Johnny is honored to have dinner that night with Dr. Wineland and they do discuss physics and wind. Johnny is excited beyond belief and Dr. Wineland is more than impressed with the young man.
However, in the night, problems really begin to ensue – there will be blood.
April 27 dawns with clouds overhead and high aloft – ominous clouds, foreboding clouds, the kind of clouds you know are up to no good. It’s a hot and sticky day for April, even in Rural Alabama. The humidity is very high and the air has a strangely electric feel to it.
The kids are all gathered in the gym, hundreds of them with their projects set up on the floor. They are all spit and polished and ready to be judged. Everyone just knows that he or she is a winner. Dr. Wineland is the Chief Project Investigator. He begins to lead his team of judges as they methodically observe each project and question the students about the projects. The school caretaker, Harlan Regis, gets concerned even though the students are completely unaware that outside, the sky goes from blue to hazy, to gray, to charcoal, to black – to green.
Like the proverbial freight-train an horrific EF-5 tornado bears down on the campus. It has the school in its cross-hairs. Before the kids can say OMG, the gym becomes a bulls-eye: windows blow out, doors suck in, seats come un-moored – and then that terrible crack as the roof-span gives way dropping every bit of its one ton for each 80 square feet of concrete on the once-prized parquet floor smashing beautiful science projects and sandwiching once-innocent children.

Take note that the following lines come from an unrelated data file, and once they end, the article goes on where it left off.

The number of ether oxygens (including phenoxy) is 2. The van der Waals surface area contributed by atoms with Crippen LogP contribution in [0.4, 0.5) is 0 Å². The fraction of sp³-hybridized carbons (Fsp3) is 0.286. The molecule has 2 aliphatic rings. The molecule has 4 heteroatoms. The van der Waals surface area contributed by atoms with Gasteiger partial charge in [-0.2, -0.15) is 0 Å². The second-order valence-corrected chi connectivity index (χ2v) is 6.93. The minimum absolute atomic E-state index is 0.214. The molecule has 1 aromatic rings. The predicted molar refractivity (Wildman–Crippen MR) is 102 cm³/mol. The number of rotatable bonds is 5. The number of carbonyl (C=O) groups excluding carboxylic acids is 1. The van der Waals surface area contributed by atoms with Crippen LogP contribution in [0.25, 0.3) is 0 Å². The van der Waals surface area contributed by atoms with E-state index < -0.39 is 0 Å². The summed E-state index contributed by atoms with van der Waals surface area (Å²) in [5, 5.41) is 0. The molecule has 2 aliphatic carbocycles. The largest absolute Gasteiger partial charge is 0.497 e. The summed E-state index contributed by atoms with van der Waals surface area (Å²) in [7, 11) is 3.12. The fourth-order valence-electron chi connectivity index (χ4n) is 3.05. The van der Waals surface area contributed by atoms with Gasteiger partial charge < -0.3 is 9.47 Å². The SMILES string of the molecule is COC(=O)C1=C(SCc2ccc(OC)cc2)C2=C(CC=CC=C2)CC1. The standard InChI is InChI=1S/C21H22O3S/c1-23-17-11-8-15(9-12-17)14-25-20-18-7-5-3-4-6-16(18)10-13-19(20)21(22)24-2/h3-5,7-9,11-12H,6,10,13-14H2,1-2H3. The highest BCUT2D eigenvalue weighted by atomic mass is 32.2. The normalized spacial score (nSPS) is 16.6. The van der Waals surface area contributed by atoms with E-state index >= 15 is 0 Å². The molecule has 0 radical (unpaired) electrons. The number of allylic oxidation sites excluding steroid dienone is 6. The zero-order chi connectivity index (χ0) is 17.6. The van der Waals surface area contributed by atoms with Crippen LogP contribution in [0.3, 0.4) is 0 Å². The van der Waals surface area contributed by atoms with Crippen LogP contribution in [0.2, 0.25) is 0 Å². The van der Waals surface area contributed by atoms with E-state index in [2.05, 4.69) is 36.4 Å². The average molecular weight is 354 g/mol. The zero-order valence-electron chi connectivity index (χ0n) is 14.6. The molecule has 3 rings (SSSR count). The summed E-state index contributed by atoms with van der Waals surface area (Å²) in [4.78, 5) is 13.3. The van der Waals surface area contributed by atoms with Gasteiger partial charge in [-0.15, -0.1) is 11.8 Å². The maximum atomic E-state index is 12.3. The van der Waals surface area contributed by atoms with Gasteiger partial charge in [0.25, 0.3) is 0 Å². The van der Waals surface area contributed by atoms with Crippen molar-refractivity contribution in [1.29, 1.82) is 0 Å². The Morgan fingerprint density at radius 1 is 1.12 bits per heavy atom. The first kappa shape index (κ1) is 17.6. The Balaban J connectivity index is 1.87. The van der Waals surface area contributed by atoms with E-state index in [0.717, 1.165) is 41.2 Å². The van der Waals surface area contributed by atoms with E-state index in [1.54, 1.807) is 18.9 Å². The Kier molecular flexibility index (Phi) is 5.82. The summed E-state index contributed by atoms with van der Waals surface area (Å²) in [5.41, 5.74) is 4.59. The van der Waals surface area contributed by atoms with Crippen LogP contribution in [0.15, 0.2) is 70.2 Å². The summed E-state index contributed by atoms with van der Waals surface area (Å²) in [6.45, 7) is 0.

The falling roof crashes through the floor and ruptures the gas main, the pilot light from the hot water heaters ignites the surging gas and the rubble, still blowing up billows of concrete and sheetrock dust, becomes one giant ignition chamber and the gym explodes sending some bricks all the way across the campus. The explosion is immediately followed by a flash fire that mushrooms as though it were a bomb.
In 20 seconds, it’s all over. The “Mother of All Alabama Tornadoes” moves on to wreak more havoc on Cotton County and then lift back to the clouds which bore it on “buzzard’s wings.” However, the all-consuming fire continues to burn unabated until it self-consumes in minutes.